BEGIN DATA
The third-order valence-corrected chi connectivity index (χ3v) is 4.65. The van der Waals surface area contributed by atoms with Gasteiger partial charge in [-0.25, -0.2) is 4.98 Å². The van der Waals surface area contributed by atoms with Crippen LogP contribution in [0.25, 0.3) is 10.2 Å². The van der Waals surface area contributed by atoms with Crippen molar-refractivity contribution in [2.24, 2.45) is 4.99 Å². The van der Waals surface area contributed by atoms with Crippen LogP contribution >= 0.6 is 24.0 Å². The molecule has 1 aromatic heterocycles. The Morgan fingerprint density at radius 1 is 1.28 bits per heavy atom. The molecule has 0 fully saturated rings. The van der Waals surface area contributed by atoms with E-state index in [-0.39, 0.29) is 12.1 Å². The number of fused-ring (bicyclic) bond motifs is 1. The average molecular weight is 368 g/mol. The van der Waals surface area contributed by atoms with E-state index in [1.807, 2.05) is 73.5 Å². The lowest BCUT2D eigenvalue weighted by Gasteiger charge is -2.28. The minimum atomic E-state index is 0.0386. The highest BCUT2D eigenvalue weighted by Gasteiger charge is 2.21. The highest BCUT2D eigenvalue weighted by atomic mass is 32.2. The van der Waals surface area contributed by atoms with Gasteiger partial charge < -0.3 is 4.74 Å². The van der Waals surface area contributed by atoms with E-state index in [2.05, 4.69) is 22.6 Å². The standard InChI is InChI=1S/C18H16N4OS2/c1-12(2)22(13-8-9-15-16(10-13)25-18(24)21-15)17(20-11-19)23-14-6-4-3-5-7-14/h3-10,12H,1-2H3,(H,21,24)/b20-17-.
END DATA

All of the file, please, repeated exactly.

The third-order valence-corrected chi connectivity index (χ3v) is 4.65. The van der Waals surface area contributed by atoms with Gasteiger partial charge in [-0.25, -0.2) is 4.98 Å². The van der Waals surface area contributed by atoms with Crippen LogP contribution in [0.25, 0.3) is 10.2 Å². The van der Waals surface area contributed by atoms with Crippen molar-refractivity contribution in [2.24, 2.45) is 4.99 Å². The van der Waals surface area contributed by atoms with Crippen LogP contribution >= 0.6 is 24.0 Å². The molecule has 1 aromatic heterocycles. The Morgan fingerprint density at radius 1 is 1.28 bits per heavy atom. The molecule has 0 fully saturated rings. The van der Waals surface area contributed by atoms with E-state index in [-0.39, 0.29) is 12.1 Å². The number of fused-ring (bicyclic) bond motifs is 1. The average molecular weight is 368 g/mol. The van der Waals surface area contributed by atoms with E-state index in [1.807, 2.05) is 73.5 Å². The lowest BCUT2D eigenvalue weighted by Gasteiger charge is -2.28. The minimum atomic E-state index is 0.0386. The highest BCUT2D eigenvalue weighted by Gasteiger charge is 2.21. The highest BCUT2D eigenvalue weighted by atomic mass is 32.2. The van der Waals surface area contributed by atoms with Gasteiger partial charge < -0.3 is 4.74 Å². The van der Waals surface area contributed by atoms with E-state index in [2.05, 4.69) is 22.6 Å². The standard InChI is InChI=1S/C18H16N4OS2/c1-12(2)22(13-8-9-15-16(10-13)25-18(24)21-15)17(20-11-19)23-14-6-4-3-5-7-14/h3-10,12H,1-2H3,(H,21,24)/b20-17-.